Fires, Floods Unite Lawmakers In Early Business
DENVER (AP) – Colorado’s recent fires and floods are dominating lawmakers’ attention in the early days of the legislative session – and so far, measures addressing natural disasters seem to be uniting the parties.
The Senate Local Government Committee voted 7-0 Tuesday in favor of a bill to make it easier for counties to pay for road and bridge repairs after a disaster.
And the full House could vote as soon as Wednesday to re-organize state disaster planning.
Even in an election year marked by partisan sniping, the disaster bills seem to be winning broad support.
Colorado had at least four wildfires last summer, including the most destructive in history, the Black Forest Fire in El Paso County.
Then, in mid-September, floods in northern and eastern Colorado killed nine people and damaged or destroyed nearly 2,000 homes.
State lawmakers from both parties have said all year that disaster response is a top priority. They’re holding to their word in the early days in the lawmaking session, putting several proposals on a fast track to the governor’s desk.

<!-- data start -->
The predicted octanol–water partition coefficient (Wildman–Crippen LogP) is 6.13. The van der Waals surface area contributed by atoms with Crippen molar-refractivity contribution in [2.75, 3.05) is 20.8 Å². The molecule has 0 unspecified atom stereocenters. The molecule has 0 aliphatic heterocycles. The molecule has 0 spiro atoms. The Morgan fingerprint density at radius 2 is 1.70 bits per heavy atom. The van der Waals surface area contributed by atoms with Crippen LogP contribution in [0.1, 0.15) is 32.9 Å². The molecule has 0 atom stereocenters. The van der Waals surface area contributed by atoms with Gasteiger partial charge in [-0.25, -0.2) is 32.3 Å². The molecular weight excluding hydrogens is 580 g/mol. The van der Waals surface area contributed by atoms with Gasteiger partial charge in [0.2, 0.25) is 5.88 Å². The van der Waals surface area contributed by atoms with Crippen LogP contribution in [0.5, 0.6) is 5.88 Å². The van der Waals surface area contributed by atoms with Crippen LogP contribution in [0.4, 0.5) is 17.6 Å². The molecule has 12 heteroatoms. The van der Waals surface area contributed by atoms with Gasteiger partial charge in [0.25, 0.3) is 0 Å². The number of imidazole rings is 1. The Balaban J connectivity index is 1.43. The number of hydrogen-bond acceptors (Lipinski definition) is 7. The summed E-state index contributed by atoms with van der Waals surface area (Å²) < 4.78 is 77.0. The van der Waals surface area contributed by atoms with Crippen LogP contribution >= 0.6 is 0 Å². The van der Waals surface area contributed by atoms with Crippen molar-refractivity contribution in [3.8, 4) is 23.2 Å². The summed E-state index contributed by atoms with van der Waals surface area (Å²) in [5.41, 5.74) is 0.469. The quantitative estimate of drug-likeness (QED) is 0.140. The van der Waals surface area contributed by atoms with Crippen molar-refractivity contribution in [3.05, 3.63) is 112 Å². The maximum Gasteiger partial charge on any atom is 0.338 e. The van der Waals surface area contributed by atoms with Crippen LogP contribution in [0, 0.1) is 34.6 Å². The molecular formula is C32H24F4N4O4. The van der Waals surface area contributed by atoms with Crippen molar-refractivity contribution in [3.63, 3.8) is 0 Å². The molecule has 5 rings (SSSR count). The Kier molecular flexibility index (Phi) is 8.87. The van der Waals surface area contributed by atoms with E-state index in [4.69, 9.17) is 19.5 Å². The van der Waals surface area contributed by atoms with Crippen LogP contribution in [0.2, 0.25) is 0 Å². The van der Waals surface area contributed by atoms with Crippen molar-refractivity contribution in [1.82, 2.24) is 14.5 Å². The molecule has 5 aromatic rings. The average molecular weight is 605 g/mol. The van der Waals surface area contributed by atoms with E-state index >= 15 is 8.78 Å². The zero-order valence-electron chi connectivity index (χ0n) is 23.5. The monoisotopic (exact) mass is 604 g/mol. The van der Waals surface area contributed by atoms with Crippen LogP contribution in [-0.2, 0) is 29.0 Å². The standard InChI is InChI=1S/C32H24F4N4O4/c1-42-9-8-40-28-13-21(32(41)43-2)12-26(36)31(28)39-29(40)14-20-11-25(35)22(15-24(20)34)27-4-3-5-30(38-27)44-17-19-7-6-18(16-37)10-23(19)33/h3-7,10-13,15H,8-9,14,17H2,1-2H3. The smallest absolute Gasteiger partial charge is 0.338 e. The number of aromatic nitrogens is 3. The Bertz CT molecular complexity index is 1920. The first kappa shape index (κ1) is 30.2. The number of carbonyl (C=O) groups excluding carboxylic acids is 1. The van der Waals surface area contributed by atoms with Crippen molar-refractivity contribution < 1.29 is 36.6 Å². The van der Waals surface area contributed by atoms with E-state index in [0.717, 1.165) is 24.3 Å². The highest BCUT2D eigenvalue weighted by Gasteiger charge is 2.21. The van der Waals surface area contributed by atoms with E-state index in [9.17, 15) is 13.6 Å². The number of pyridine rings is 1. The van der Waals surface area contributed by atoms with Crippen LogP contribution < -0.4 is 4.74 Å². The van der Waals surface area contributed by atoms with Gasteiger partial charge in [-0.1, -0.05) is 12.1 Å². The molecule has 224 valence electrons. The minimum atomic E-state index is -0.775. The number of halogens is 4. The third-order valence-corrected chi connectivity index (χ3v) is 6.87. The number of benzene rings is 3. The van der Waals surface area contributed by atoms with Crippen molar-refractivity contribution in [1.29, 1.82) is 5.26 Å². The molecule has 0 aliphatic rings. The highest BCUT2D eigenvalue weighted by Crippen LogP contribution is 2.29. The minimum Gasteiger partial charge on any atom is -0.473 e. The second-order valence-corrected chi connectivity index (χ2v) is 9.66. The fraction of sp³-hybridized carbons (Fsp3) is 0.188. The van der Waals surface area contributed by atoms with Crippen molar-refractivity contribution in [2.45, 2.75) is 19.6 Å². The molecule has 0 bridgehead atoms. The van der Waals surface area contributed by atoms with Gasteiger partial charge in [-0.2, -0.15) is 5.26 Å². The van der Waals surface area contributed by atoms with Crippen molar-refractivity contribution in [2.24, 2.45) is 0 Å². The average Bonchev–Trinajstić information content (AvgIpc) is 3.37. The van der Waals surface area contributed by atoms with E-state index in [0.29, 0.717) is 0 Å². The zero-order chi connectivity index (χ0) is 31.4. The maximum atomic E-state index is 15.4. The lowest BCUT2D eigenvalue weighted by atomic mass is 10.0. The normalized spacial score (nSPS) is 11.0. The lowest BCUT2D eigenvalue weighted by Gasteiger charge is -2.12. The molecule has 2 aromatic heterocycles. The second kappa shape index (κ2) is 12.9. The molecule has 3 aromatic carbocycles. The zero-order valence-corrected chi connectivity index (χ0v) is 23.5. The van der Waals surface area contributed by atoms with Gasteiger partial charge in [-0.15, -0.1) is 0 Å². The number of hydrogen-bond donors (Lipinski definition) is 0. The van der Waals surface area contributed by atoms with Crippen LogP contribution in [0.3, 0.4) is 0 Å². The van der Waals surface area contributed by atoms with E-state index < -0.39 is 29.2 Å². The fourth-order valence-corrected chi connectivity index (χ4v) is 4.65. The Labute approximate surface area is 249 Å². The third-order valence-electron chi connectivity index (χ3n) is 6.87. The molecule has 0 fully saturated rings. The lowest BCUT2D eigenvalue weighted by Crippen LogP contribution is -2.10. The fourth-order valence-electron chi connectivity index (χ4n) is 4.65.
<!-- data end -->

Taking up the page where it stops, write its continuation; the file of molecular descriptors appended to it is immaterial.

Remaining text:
The measure approved in the Senate committee Tuesday would give counties new power to spend on road and bridge repairs when there has been an officially declared emergency. Right now, counties are limited to road and bridge funds for that spending and can’t use general tax dollars for that purpose.
“Counties may have the money to fix their roads and bridges, but the money’s in the wrong account,” said Sen. Kevin Lundberg, R-Fort Collins.
His co-sponsor, Democratic Sen. Matt Jones of Louisville, said funding restrictions are important but should be waived in emergencies.
“The flood waters don’t care, or the fires,” Jones said.
The bill before the House Wednesday would eliminate the Governor’s Disaster Emergency Council and authorize the governor to award aid before waiting for a presidential declaration of a disaster emergency.
Several more measures aimed at helping disaster responders and victims are pending in the Legislature and look to have broad bipartisan support.
Other bills offer tax exemptions to property owners, business owners and disaster-relief workers affected by flooding.
- By Kristen Wyatt, AP Writer
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